I regret not having seen Perry at the recent PLUS Event. We had regularly met up there each year for a meal, along with others, yourself and Henry included.  He was sometimes also running a Day at Lloyd’s event around the same time. A few years ago Perry had one of his beautiful daughters join us for cocktails after a New York Law School Seminar on Arbitration. I never met his wife Carol but have spoken with her on the phone from time to time. This year, I was conflicted out of the PLUS Event due to a Florida wedding. Henry [Nichols] suggested to me that we keep meeting up at PLUS in honor of Perry’s memory.

My relationship with Perry spanned both of our careers beginning when I first met him on a case when I was at INAPRO. I lost touch with him for a bit when I became an underwriter but then after I returned to claims, our orbits began to cross again and I ran into him quite regularly on D&O claims, particularly when we were both working in the international space and specifically on many German D&O claims out of Lloyd’s, where we would often work hand in glove toward a resolution.

When I retired Perry talked me into trying on an Expert hat, which I have been wearing ever since.

He was a treasured colleague and friend and I know he touched many others. While we did not always agree we never left each other unsatisfied, and always respected each others positions. I miss him already.


Harry Nichols:


Devastating news. I had dinner with Perry on the 2/25 along with some colleagues from Canada. He was his usual warm, funny self. I still can’t quite believe he is gone. One of the real good guys. He will be truly missed.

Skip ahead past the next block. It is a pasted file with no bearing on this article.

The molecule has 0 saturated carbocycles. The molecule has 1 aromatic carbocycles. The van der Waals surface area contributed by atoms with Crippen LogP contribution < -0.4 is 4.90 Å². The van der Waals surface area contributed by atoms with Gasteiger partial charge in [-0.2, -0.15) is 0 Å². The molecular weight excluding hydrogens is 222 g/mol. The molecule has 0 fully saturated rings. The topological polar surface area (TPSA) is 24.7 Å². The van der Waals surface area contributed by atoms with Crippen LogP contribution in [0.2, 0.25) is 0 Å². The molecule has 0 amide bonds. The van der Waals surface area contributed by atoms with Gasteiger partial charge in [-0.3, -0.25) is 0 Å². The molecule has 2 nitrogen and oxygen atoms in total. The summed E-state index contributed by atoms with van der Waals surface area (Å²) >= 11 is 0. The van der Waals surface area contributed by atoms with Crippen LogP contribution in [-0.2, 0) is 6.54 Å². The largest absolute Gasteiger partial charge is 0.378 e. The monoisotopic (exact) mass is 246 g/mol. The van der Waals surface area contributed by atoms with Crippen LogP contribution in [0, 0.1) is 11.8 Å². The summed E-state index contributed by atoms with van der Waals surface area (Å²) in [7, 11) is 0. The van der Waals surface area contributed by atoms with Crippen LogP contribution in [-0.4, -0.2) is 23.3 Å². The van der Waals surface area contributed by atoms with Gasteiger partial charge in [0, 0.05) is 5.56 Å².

Kim Hogrefe:


I was Perry’s manager for his time at Chubb and we kept up after that at bar association activities, his Day at Lloyd’s events and most recently at ARIAS (where he was a fellow newly certified reinsurance arbitrator). We also shared experiences as mediators in both Court programs and in commercial mediations. He was well-respected in all of those circles. He always spoke with great pride about his family.

His untimely passing teaches me many lessons including to expect the unexpected (and aren’t we all learning that as well from this Coronavirus pandemic) and focus on and enjoy the present, as nothing in the future is guaranteed.


Dave Williams:


One of the best ways to hone your craft as an underwriter is to be able to discuss the business with expert claims professionals.

When it came to international issues Perry was an incredibly unique commodity in the professional liability industry and for me a trusted go to intellectual resource.

Perry never jealously guarded his knowledge, this was evident in all his engagements whether with PLUS, the ABA TIPs or the chartered institute of American Arbitrations. Sitting on panels, writing white papers and more recently participating on podcasts; Perry brought depth and detail to any subject that was always well researched.

Perry’s knowledge was coupled with a special type of kindness. I recall mentioning to Perry that I had once met the infamous Singapore Baring Futures broker Nicholas Leeson, the next week a package showed up in my office, it was a copy of “The Report of the Inspectors Appointed by the Singapore Minister for Finance into the Affairs of Baring Futures (Singapore) Pte. Ltd.” Perry was thoughtful to the extra mile.

A fond memory I will hold from our conversations over the years is that I can hear Perry saying ‘Wow I never thought of that” and then in a whirl of excitement start to add a series of facts, cases and statutes relevant to the topic. Perry was dedicated to a global understanding of our business. He was humble and self effacing, always listened and was complimentary with whomever he was speaking with. If you had an opportunity to have a dinner with Perry, you learned that he was a proud husband and father to an equally impressive family.